After the Crisis, Joschka Fischer Discusses Europe’s Future

On Wednesday, 15 January, The Hague Institute for Global Justice was honored to host Joschka Fischer as part of its ongoing Distinguished Speaker Series.  Fischer is considered one of the defining European statesmen of the past few decades, having served as German Foreign Minister and Vice Chancellor from 1998 to 2005.

A pre-eminent European advocate, he addressed the European Union’s future in the wake of the Eurozone crisis in his inspiring remarks. Mr. Fischer contended that the EU is not only still suffering from a financial crisis but is suffering from a structural crisis as well.  As such, he argued that the currency union can only endure if supported by enhanced common European governance. Learn more about this event

Analyzing the contemporary political landscape, he identified three options that lie before the EU: (1) entering a process of re-nationalization; (2) defending the status quo or (3) moving forward with a full integration process.  He stressed that defending thestatus quo is not a sustainable route as long as the divide between Northern and Southern EU Member States subsists and as long as creditor states retain principal decision-making authority.  Going backwards towards re-nationalization is not a viable option either.  The world is now in the process of de-Europeanization, which implies that Europe’s opportunities will be reduced.  Only if Europe stands as one, will its voice be heard.

Fischer’s answer was for the EU to move forward towards further integration, and to adopt the model of a “United States of Europe”.  He elaborated a nuanced view of such an entity, first posited by Winston Churchill.  Describing himself neither an advocate of federalism nor of confederalism, Fischer rather called for the integration of the national parliaments in a “Euro-Chamber”, which would, inter alia, re-enforce the crucial principle of legitimacy.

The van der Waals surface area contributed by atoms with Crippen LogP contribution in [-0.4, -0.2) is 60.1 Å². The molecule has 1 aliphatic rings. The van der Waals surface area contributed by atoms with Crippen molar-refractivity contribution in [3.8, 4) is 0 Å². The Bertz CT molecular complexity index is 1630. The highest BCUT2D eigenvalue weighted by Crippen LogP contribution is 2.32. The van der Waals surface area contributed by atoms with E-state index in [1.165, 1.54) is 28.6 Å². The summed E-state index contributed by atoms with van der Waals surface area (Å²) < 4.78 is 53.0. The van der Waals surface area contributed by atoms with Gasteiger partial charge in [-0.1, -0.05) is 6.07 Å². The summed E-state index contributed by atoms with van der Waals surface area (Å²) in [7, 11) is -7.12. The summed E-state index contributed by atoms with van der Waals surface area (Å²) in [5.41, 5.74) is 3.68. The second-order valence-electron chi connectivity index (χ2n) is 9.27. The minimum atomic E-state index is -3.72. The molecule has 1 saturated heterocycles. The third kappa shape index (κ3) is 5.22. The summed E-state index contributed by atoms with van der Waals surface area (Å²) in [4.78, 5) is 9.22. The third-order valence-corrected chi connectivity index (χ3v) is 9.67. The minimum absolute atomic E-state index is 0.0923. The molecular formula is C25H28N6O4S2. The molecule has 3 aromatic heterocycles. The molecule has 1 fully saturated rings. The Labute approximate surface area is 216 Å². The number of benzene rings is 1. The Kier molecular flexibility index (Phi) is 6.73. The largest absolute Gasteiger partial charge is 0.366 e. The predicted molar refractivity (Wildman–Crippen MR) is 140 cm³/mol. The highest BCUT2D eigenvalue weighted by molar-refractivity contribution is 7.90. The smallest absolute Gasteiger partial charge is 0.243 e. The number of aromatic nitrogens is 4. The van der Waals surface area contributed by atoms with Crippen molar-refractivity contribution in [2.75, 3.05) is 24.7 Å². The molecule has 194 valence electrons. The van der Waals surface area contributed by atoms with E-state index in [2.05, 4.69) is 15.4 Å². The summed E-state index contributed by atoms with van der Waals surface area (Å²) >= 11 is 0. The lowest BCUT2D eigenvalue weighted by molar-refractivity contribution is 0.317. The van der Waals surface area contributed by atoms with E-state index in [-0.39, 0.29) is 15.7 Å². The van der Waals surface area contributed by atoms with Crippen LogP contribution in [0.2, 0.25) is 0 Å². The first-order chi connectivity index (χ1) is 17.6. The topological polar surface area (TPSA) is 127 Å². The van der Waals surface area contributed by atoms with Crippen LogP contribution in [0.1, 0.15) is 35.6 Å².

The necessary authority to address the crisis lies within the national parliaments, as they enjoy budgetary sovereignty while, as matters currently stand, the European Parliament lacks the requisite competency to deal with the crisis.  For these reasons Fischer termed his suggested architecture an inter-governmentalist approach with clear integrationistperspectives.

At the same time, Fischer argued that the EU will not be able to move forward without a compromise within the currency union. This will emerge through overcoming the inequalities between North and South and reforming a so-called “punishment approach” towards Europe’s Southern States.  His suggested solutions – debt forgiveness and the establishment of North-South transfer mechanisms – were avowedly radical but were, he determined, the only way to envisage the long term survival of the Eurozone.

Europe, Fischer underlined, requires compromise; it was never intended to be run on the basis of a single national mentality, regardless of the quasi-hegemony that Germany has unintentionally obtained in the wake of the crisis.

He identified next June’s EU elections as a possible turning point, particularly if the pro-European centrist parties  were to be more pro-active in the face of the anti-European parties.  The challenge for the political mainstream was, Fischer emphasized, to display courage, rather than to ‘feed the beast’ of Euroskepticism, the deleterious consequences of which he saw in evidence in Britain.

In his concluding remarks, Mr. Fischer emphasized the upmost importance of the creation of a European Government, unlike the European Commission, which would incorporate national decision-makers.  This need not result in the jettisoning of national cultures in the mode of the United States, but can rather exhibit a pooling of sovereignty while retaining regional distinctions, as in Switzerland.  Fischer’s final words were addressed to the politicians who, he stressed, need to tackle these issues head on in forthcoming election campaigns.

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